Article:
44. 4 points
    It was pretty trivial to figure out what is updating what. Actually you need to seek the audio so it will resume from exact time where slider is. So on click event I am setting current time to tl.progress() * audio duration. Also, check this thread as it states some browsers don't return duration so you have to listen to event when metadata is available. Maybe using a audio library will be more useful. https://stackoverflow.com/questions/11203773/how-can-i-get-the-html5-audios-duration-time
  45. 4 points
    Ya those are for pure CSS animations, maybe you can use GSDevTools to debug what you are doing. https://greensock.com/gsdevtools
  46. 4 points
    What makes you think animating something on hover would be hard? You can do some interesting stuff with SVG filters, but there's only a handful of them, and they can suffer visually due to aliasing issues. I made that ripple animation with SVG just to see how it would look, but it was originally done with PixiJS. If you're looking to bend, twist, and distort stuff for an animation, then you should definitely check out PixiJS. They have tons of filters that can do all sorts of craziness, and they're constantly adding new ones. I just noticed some new ones have been added over the past couple of weeks. 💥 AdjustmentFilter 💥 CRTFilter 💥 GlitchFilter 💥 ReflectionFilter 💥 KawaseBlurFilter 💥 RadialBlurFilter 💥 MotionBlurFilter 💥 OldFilmFilter Go through and play around with all the filters here. You should be able to find several filters that could be used for your project. http://pixijs.io/pixi-filters/tools/demo/ And to help out, GSAP has a plugin to make animating things in PixiJS much easier.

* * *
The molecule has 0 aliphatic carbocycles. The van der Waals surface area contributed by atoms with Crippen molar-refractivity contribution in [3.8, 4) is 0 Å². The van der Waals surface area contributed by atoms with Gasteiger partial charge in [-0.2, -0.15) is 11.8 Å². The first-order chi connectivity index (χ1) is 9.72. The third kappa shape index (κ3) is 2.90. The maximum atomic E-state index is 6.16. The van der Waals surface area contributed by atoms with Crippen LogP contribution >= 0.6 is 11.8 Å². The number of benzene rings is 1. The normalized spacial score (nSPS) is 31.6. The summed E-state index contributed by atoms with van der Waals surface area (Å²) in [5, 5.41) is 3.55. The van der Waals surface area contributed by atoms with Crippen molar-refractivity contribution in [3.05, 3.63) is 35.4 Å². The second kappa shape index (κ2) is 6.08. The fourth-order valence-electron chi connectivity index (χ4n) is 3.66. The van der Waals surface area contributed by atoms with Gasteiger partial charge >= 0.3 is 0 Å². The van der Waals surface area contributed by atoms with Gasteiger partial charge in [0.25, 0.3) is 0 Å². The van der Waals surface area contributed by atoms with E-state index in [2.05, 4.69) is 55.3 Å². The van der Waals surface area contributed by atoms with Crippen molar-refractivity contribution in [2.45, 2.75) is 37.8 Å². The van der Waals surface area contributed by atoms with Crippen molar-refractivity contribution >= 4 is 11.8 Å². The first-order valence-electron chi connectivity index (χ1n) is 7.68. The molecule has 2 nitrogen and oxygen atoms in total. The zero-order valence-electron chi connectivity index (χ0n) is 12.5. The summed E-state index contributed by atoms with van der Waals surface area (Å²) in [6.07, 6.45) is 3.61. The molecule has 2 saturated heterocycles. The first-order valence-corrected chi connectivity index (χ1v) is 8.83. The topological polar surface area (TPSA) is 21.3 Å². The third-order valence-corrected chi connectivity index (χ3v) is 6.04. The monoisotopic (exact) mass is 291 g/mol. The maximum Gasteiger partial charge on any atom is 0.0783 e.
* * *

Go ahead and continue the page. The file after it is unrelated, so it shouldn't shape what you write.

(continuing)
47. 4 points
    Another easy solution is to nest your element inside another element. This will allow you to easily animate the radius, i.e. the size of the circle. I added a background color to make it easier to see. For a delay with the bezier, that requires a little work. We need to move it into its starting position and rotation, so you could do something like this.
  48. 4 points
    Hi and welcome to the GreenSock forums, My guess is that you aren't loading CSSPlugin which is necessary to animate css properties of DOM elements.
  49. 4 points
    @PointC link about animating an explosion from the center made me remember showing how to do something similar. You can create some pretty interesting effects with very little code.
  50. 4 points
    Hi @multivac If I understand your question correctly, you just want this repeating background animation and foreground animation to loop seamlessly using DevTools? If that's the case, I'd recommend making your repeating background animation a regular tween rather than an infinitely repeating timeline. You can then create the other foreground animation as a tween or timeline. So maybe something like this? I'm not 100% sure I understand your question/desired outcome so that may not be the exact solution you need, but hopefully it provides you with some ideas. Happy tweening.